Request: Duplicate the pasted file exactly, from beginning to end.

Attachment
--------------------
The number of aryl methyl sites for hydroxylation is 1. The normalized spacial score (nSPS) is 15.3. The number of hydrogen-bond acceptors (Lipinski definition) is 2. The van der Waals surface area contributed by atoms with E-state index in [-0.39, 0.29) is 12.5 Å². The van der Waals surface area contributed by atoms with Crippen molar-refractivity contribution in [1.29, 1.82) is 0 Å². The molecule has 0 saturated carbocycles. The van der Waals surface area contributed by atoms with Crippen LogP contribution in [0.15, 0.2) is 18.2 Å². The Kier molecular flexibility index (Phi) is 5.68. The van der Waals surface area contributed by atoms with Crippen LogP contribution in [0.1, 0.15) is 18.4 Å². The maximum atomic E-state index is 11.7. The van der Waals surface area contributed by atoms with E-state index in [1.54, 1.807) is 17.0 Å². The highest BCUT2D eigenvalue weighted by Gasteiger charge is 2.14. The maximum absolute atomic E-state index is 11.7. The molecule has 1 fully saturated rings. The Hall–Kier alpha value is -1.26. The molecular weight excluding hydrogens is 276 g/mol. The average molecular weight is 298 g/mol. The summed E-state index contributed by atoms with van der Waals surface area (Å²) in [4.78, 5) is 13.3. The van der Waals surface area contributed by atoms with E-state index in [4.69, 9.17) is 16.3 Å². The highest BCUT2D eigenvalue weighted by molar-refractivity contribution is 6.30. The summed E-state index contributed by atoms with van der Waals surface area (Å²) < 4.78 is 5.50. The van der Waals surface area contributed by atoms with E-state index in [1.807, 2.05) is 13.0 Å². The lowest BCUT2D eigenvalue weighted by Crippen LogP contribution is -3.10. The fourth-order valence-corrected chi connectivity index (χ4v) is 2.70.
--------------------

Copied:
The number of aryl methyl sites for hydroxylation is 1. The normalized spacial score (nSPS) is 15.3. The number of hydrogen-bond acceptors (Lipinski definition) is 2. The van der Waals surface area contributed by atoms with E-state index in [-0.39, 0.29) is 12.5 Å². The van der Waals surface area contributed by atoms with Crippen molar-refractivity contribution in [1.29, 1.82) is 0 Å². The molecule has 0 saturated carbocycles. The van der Waals surface area contributed by atoms with Crippen LogP contribution in [0.15, 0.2) is 18.2 Å². The Kier molecular flexibility index (Phi) is 5.68. The van der Waals surface area contributed by atoms with Crippen LogP contribution in [0.1, 0.15) is 18.4 Å². The maximum atomic E-state index is 11.7. The van der Waals surface area contributed by atoms with E-state index in [1.54, 1.807) is 17.0 Å². The highest BCUT2D eigenvalue weighted by Gasteiger charge is 2.14. The maximum absolute atomic E-state index is 11.7. The molecule has 1 fully saturated rings. The Hall–Kier alpha value is -1.26. The molecular weight excluding hydrogens is 276 g/mol. The average molecular weight is 298 g/mol. The summed E-state index contributed by atoms with van der Waals surface area (Å²) in [4.78, 5) is 13.3. The van der Waals surface area contributed by atoms with E-state index in [4.69, 9.17) is 16.3 Å². The highest BCUT2D eigenvalue weighted by molar-refractivity contribution is 6.30. The summed E-state index contributed by atoms with van der Waals surface area (Å²) < 4.78 is 5.50. The van der Waals surface area contributed by atoms with E-state index in [1.807, 2.05) is 13.0 Å². The lowest BCUT2D eigenvalue weighted by Crippen LogP contribution is -3.10. The fourth-order valence-corrected chi connectivity index (χ4v) is 2.70.